In the 1920’s, the French carved off the nation now called Lebanon from Syria to create a Christian majority Arab nation. However, because of emigration and higher birthrates, Muslim Lebanese now make up a solid majority. (The Shia in particular had a higher birthrate.) Post-1948, a large group of Palestinian Arabs – mostly Sunni Arab – also moved to Lebanon. In 1975, a full-scale civil war broke out in Lebanon. This war lasted until 1990. Both Syria and Israel intervened, with Israel at one point setting up its own zone in Southern Lebanon, and Syria eventually becoming the occupying power over the rest of the country. After 1990, all of the various militia groups were disarmed, except for Hezbollah. Post-2005, the Cedars Revolution, a series of popular demonstrations for Lebanese independence from Syria and favoring more democracy, resulted in Syrian troops leaving the nation. However, since then, Hezbollah has come to exercise power. In Oct. 2019, Lebanese citizens began to demonstrate against government corruption and the bad economy, and Hezbollah and other groups have organized counter demonstrators.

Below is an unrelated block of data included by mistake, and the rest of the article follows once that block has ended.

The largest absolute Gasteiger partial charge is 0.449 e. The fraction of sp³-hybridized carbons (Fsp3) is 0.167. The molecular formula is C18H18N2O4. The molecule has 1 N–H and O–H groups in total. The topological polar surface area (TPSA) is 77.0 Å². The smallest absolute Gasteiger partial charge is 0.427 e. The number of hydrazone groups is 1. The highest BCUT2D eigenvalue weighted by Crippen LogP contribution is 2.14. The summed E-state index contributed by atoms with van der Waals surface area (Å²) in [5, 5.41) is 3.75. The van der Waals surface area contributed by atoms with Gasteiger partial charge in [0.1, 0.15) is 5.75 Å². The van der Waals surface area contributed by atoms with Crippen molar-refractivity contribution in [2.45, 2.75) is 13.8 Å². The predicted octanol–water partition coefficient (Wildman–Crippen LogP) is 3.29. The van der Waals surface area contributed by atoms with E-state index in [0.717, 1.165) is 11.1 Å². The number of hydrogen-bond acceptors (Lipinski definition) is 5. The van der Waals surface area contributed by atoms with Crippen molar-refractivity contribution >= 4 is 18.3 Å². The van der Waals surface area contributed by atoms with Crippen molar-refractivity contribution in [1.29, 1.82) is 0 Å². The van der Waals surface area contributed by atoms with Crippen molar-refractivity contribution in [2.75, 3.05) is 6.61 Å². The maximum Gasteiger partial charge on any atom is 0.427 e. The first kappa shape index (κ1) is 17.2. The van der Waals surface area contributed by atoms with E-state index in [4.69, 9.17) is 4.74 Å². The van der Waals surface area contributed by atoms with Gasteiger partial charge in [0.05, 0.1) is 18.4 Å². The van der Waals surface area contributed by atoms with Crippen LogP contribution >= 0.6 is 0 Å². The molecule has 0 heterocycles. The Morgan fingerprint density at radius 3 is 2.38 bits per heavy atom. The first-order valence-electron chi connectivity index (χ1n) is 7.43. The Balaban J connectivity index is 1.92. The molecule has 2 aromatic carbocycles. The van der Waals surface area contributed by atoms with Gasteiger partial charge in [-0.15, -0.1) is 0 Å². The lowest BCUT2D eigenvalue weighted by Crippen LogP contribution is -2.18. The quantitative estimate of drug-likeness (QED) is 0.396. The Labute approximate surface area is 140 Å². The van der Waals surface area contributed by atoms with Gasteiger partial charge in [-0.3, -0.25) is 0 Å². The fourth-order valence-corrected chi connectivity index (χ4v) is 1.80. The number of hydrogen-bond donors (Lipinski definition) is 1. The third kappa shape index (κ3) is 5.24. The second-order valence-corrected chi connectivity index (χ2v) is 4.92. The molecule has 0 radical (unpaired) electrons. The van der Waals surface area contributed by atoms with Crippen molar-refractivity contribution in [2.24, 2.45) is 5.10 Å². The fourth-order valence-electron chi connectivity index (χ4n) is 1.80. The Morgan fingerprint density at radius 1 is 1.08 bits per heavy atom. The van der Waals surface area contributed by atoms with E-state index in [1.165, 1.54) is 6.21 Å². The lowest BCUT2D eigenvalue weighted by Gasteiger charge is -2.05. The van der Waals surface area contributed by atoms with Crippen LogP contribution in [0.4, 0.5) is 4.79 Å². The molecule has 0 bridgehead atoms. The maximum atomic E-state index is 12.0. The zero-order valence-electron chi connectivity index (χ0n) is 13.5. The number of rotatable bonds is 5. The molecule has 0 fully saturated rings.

Since 2005, the U.S. has given $2.3 billion to the Lebanese Armed Forces, on top of more than $1.2 billion in US economic assistance since 2006. In 2016, the aid to Lebanon amounted to $85.9 million. In 2017, the United States provided over $250 million in security assistance to Lebanon, including $121 million in Foreign Military Financing. In 2018, the U.S. sent more than $90 million worth of military equipment to help the Lebanese army protect its borders and said it would complete the delivery of a $340 million aid package. In 2019, the U.S. provided more than $100 million in upgrades to tanks and helicopters. The U.S. has given Lebanon A-29 Super Tucano light attack aircraft, MD530G light attack helicopters, and M2A2 Bradleys. They have also given pieces of artillery, semiautomatic grenade launchers and tons of ammunition. The Trump administration delayed the 2019 aid but eventually released the money.